The Top 10 Tips for Being a Great Board Chair — Charter Boards

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1. Take on this role knowing that it is hard.

Being a board chair is intellectually challenging, takes a lot of time, and requires strategic thinking. It also has huge benefits in terms of personal and external impact. Be ready to play the role well.

2. Get to know your fellow board members well.

Leading a board is about managing a team. Learn your individual board members’ skillsets, personalities, and optimal working conditions. Find how to bring out the best in your colleagues so you may leverage their leadership most effectively. Share your own working style, expectations, and commitment to the team’s success.

3. Spread the work.

Remember, you have a full board of amazing leaders to rely on. Just because you are the one who is speaking with the school leader each week and the most immersed in the work of the board doesn’t mean you should do all the board’s work yourself. In fact, board effectiveness decreases when all board members are not fully engaged in the work. Maximize your team.

4. Strategically assign members to committees.

Do not just ask board members which committees they want to serve on and call it a day. Be thoughtful about who you ask to serve on each committee. Keep board member committee preferences in mind, but build the committee structure in ways that maximize individual talents. As the board’s leader, use your observations of individuals’ strengths and the committees’ needs to make the most advantageous appointments. If a board member absolutely does not want to be on or chair a particular committee, listen to that; you don’t want a disengaged committee member.

Just because you are the one who is talking with the school leader each week and the most immersed in the work of the board doesn’t mean you need to do it all yourself.

Simmons Lettre

5. Make sure each board member is engaged and hold them accountable.

Engagement begins with individual board members having key roles to play in the board achieving its goals. For example, if a great real estate attorney just joined your board as a finance committee member, be explicit with the role you need her to play in securing the new school building. People do their best work and feel most invested when they have clear direction and expectations.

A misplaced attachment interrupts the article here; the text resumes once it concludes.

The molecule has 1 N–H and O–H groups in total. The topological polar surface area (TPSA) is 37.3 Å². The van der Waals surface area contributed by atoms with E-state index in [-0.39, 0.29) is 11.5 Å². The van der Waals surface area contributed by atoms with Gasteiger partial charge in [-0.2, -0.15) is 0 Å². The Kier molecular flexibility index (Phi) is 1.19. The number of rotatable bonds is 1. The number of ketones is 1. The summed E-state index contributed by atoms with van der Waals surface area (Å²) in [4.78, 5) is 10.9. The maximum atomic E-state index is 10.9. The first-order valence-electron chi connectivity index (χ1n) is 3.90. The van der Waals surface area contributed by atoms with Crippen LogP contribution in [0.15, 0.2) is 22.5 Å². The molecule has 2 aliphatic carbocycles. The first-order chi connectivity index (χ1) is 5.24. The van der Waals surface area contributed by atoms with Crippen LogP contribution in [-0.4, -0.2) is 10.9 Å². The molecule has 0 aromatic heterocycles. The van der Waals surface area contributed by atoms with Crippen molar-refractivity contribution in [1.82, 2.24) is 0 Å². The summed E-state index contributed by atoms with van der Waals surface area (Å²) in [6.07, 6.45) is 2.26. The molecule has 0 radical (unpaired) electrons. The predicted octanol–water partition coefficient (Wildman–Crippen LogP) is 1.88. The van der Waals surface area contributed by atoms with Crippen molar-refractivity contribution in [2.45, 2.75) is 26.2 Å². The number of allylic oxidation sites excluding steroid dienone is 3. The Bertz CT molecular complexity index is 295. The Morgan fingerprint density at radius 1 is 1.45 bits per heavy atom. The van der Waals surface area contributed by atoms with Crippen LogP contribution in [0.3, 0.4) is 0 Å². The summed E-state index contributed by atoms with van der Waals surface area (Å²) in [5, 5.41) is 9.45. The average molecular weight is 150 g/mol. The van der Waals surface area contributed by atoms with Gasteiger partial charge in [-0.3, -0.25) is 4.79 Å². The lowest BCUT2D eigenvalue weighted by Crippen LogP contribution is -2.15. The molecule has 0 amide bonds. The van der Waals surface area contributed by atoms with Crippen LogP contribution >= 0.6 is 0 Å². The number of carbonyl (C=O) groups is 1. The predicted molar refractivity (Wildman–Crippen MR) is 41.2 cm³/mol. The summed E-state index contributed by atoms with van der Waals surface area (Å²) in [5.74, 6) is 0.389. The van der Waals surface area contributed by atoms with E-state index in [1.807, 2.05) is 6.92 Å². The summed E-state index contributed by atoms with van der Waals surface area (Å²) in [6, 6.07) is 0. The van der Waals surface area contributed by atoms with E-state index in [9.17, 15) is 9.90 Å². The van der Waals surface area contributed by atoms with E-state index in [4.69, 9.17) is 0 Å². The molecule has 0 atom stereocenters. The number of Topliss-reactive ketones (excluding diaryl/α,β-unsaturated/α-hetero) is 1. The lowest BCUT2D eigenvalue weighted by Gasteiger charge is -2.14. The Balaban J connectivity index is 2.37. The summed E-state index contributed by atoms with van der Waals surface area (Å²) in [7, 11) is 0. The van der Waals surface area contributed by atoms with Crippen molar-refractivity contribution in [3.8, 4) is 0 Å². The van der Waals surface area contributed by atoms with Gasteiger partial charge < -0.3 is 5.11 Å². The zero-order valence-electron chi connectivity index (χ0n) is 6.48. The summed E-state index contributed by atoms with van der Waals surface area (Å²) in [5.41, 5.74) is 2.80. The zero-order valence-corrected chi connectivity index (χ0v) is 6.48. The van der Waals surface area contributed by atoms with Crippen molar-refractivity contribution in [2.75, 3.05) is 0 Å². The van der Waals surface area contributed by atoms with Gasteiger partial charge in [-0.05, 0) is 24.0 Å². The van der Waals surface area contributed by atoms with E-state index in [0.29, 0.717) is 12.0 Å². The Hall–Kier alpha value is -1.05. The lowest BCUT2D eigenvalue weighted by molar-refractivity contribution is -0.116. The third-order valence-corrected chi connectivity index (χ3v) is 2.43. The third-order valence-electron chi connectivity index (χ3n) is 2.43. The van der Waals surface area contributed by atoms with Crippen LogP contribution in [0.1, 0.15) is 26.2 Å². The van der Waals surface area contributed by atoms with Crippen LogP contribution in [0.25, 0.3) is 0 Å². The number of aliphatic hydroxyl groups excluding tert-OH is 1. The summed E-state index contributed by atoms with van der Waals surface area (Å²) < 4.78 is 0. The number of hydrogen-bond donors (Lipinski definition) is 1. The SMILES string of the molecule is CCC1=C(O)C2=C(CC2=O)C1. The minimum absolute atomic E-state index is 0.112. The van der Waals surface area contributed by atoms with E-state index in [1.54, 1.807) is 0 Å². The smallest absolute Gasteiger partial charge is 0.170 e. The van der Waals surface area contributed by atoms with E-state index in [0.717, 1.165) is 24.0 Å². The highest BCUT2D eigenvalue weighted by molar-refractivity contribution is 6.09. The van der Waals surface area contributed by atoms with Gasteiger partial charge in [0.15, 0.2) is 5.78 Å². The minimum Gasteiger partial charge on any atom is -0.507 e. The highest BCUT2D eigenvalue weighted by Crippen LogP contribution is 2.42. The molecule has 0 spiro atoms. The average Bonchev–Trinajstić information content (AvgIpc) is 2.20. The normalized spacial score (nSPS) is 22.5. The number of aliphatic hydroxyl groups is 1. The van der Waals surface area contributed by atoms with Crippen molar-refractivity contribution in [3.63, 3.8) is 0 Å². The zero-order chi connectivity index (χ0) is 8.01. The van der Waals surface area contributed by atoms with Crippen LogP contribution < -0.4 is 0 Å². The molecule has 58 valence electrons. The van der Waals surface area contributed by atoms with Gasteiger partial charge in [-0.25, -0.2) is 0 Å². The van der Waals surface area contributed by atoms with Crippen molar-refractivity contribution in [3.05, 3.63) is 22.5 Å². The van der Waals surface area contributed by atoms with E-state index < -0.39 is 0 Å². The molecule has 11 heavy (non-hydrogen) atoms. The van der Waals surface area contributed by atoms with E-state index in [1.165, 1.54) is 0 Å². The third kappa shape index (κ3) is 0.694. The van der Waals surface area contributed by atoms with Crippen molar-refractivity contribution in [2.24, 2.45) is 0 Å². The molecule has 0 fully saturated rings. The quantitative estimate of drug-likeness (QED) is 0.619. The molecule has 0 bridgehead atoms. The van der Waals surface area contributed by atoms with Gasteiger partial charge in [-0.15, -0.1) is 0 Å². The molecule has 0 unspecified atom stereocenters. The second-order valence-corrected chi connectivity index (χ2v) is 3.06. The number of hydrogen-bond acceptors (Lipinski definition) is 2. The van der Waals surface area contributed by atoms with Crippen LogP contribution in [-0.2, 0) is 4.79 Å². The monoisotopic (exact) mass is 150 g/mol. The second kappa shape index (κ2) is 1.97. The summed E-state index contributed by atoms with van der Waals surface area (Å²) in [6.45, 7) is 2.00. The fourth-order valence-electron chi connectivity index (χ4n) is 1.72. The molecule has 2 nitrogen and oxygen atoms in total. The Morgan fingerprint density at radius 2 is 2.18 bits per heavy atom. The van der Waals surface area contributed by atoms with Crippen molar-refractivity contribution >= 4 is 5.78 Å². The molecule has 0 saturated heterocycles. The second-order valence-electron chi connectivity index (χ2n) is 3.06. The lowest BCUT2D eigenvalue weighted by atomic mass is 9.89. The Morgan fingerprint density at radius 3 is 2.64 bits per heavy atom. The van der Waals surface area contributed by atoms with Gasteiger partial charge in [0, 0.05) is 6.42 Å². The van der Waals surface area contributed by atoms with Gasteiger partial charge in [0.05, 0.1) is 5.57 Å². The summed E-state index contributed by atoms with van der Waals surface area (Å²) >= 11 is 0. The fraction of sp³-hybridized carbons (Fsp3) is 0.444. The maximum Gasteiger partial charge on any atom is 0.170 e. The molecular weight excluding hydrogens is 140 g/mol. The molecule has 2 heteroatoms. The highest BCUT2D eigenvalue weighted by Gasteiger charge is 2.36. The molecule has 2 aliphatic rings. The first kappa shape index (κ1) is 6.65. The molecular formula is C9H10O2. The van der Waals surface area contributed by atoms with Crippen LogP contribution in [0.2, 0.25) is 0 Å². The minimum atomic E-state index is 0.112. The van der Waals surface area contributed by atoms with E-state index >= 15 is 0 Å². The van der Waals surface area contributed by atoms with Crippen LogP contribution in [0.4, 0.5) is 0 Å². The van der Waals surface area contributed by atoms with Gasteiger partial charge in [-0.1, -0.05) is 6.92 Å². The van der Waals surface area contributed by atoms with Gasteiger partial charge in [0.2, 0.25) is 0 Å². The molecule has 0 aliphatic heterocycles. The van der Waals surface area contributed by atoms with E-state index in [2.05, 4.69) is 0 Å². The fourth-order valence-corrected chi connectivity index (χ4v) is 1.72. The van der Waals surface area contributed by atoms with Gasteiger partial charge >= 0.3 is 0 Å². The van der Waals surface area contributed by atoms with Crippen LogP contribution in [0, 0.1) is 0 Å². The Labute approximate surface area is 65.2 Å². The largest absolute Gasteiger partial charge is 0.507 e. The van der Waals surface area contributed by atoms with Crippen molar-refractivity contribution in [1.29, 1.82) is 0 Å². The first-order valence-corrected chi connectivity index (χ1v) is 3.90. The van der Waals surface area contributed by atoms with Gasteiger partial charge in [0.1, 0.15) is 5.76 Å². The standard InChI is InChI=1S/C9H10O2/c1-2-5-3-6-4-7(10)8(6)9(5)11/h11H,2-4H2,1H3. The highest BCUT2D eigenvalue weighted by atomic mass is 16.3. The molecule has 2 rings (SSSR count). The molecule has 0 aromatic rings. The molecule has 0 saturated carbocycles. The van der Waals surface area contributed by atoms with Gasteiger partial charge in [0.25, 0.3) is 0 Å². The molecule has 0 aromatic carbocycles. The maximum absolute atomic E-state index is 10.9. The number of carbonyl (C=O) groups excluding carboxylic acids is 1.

Check in regularly with committee chairs and members to ensure all board members are delivering on their commitments. When assigned commitments are not met, have conversations with these members to identify barriers and solutions for moving forward. If members are unable to fulfill their role, then the board chair must take leadership in addressing this problem.

6. Don’t overreact.

Unexpected things happen all of the time in schools. Consider all points of view and options before you jump to conclusions. Make sure you always take the time to see the full picture.

7. Be a great facilitator.

Your big job is to manage the board’s dialogue. Make sure all board members are heard, and no one person dominates the collection of voices around the table. In facilitating meetings, if a board member hasn’t commented, thoughtfully engage them in voicing their opinion. Ideally, all board members speak at least once during each meeting. Don’t let the conversation veer off the agenda or drag on beyond the allotted time.

8. Get into the school and bring other board members with you.

Model the importance of visiting the school outside of board meetings. Go to plays, portfolio presentations, community meetings, and back-to-school night. Board members must know the school, families, and the students they serve—and that is hard to do if they never actually interact with them. Remember, when visiting the school you are always representing the board. Be careful not to overstep that role.

9. Value your regular check-ins with the school leader.

Make sure you are giving ongoing feedback and support. You will end up knowing more about the day-to-day happenings in the school than your board colleagues—take time to update them on important events (i.e., compliance citations) before or at the next board meeting.

Start the check-in with something positive, perhaps asking the school leader to tell you something great that happened at school this week. Ask what problems at the school worry your school leader most. Also, always ask the school leader how he/she is doing as an individual—this is a job with high burn out. Make sure you are sending the message to the school leader that you care about him or her as a professional and as an individual.

10. Know that retreats are critical.

Boards need time away from the regular work. Retreats help the board focus on long-term strategy, encourage innovation and group motivation, and strengthen relationships that improve team effectiveness. As chair, make sure that the retreats not only happen, but also are effective.